Quality and consistency through collaboration


After a hotly contested election campaign, the Albanese Labor Government is widely expected to push ahead with its key election promises, which include a number of significant proposed reforms to the Fair Work Act 2009 (Cth) (FW Act) and other workplace related legislation. We have summarised these below.

Mechanisms addressing sexual harassment

Labor intends to adopt all remaining recommendations from the Respect@Work Report arising from the 2020 national inquiry into sexual harassment by Kate Jenkins. The key outstanding items for implementation include:

  • the imposition of a positive duty on employers to take reasonable and proportionate measures, so far as possible, to eliminate sex discrimination, sexual harassment and victimisation

    • expanding the scope of the Sex Discrimination Act 1984 (Cth) to protect all forms of workers (including unpaid and self-employed workers)

    • extending the time to make such claims to two years

    • enhancing the powers of the Australian Human Rights Commission to undertake inquiries into alleged systemic unlawful discrimination, and

    • allowing unions and other representative groups to bring claims.

Addressing wage theft and underpayments

Labor have previously expressed its intention to increase existing penalties, as well as imposing criminal sanctions, for wage theft and underpayment offences.

In tandem with this, greater funding would be directed to the Fair Work Ombudsman (FWO) to assist in its regulatory and enforcement functions.

Enhancing parental leave

Although not identified as a current priority, Labor has stated that it will look to:

  • increase current paid parental leave entitlements from 18 to 26 weeks, and

  • require superannuation contributions to be paid on top of parental leave payments.

Gender pay equality

Labor has conveyed an intention to:

  • insert a new objective into the FW Act directed at achieving gender pay equality

  • empower the Fair Work Commission (FWC) to order pay increases for workers in low-paid and female dominated industries

  • prohibit pay secrecy contract clauses, and

  • amend the Workplace Gender Equality Act 2012 (Cth) so that there is more information available about gender pay gaps.

Enshrining minimum standard of family and domestic violence leave

The FWC recently proposed the introduction of an entitlement to 10 days paid family and domestic violence leave in all modern awards. Labor expressed an intention to extend the scope of this entitlement to all employees by including such a provision in the National Employment Standards.

Responding to modern work relationships

It is anticipated that Labor will pursue legislative reforms in relation to insecure forms of work, such as casual employees and workers engaged in the ‘gig economy’, including by way of:

  • extending the various powers of the FWC to intervene and help resolve issues involving ‘employee-like’ forms of work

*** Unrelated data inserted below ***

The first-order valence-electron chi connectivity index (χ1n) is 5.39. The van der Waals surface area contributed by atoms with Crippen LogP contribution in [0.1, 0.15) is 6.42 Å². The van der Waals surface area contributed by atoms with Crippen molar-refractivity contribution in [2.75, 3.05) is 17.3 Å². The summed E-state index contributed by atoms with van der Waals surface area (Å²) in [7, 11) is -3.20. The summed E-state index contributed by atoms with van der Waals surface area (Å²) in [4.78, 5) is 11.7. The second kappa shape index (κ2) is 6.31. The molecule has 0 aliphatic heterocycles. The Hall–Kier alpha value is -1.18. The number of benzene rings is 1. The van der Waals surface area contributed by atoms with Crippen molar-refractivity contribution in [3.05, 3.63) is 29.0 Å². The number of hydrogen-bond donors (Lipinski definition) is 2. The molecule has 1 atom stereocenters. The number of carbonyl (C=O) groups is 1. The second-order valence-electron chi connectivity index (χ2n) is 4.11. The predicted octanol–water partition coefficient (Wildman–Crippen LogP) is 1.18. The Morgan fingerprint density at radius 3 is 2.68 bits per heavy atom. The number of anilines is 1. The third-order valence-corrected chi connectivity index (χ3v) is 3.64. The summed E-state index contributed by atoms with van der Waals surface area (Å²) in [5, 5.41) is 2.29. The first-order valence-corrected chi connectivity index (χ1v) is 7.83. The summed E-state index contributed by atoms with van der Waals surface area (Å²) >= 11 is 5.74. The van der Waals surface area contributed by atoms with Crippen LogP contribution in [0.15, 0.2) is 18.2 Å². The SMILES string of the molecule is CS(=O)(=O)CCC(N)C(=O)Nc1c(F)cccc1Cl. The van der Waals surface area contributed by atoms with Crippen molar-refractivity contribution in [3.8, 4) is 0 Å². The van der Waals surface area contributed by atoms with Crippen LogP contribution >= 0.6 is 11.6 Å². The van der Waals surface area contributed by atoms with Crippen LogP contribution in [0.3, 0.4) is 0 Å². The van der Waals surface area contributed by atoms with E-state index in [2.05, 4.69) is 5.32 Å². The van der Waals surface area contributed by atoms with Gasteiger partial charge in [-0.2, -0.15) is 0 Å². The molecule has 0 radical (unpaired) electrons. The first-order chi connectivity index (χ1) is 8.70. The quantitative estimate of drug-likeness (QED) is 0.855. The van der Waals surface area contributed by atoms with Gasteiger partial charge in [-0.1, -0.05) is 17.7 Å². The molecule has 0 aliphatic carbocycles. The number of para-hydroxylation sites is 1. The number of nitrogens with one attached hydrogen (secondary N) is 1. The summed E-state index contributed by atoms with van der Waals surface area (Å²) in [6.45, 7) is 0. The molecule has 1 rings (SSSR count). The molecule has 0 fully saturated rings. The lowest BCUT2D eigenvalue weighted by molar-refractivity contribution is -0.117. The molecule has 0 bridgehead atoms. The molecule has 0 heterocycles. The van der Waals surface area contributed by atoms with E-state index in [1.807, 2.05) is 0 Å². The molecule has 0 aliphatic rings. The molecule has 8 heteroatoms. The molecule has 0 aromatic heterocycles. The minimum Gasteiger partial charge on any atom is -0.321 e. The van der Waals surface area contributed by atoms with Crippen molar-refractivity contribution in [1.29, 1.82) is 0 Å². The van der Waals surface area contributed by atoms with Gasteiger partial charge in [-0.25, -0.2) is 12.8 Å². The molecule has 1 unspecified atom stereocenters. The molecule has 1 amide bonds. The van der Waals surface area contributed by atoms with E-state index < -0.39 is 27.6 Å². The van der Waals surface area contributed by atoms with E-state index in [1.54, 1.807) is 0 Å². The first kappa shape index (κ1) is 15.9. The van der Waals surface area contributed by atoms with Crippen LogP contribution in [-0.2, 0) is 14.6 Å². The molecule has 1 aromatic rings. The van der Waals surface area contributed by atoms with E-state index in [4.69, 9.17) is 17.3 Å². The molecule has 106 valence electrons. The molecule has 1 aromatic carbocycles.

• restoring the common law objective test to classify casual employees

  • introducing ‘same job, same pay’ laws to ensure labour hire employees are remunerated at the same rate as direct employees

  • imposing a cap on the maximum duration of fixed-term (including successive) contracts, and

  • inserting a new objective in the FW Act promoting job security in the exercise of functions by the FWC.

Expanding the Work Health and Safety framework

Labor has proposed changes to Work Health and Safety (WHS) laws including:

  • extending the powers to prosecute breaches to affected workers, families and unions

  • introducing a reverse onus whereby a person conducting a business or undertaking may be required to prove they took reasonably practicable steps to address WHS risks

  • developing a national strategy to respond to industrial diseases and enhance health monitoring and registration requirements

  • harmonising WHS regulatory frameworks for different dangerous industries including shipping, offshore oil and gas, stevedoring, and offshore clean energy

  • introducing industrial manslaughter as a WHS offence (as has already occurred in the majority of Australian jurisdictions), and

  • implementing amendments to more clearly address and emphasise obligations with respect to psychosocial and mental health risk.

However, even if the model WHS laws were to be amended to adopt these changes proposed by the Commonwealth Government, the laws may not be adopted in all states and territories as these are traditionally matters decided within each individual jurisdiction.

Realigning regulatory bodies

Labor has flagged the repeal of the Australian Building and Construction Commission and the Registered Organisations Commission. It is anticipated that the existing regulatory functions of these bodies may be incorporated into the remit of the Fair Work Ombudsman.

There is also the possibility that Labor will reintroduce the Road Safety Remuneration Tribunal with the aim of setting pay and conditions for road transport drivers and assisting to combat the frequency of serious road incidents.  


Watch this space as these proposals take form and will help shape and influence workplaces across the country.


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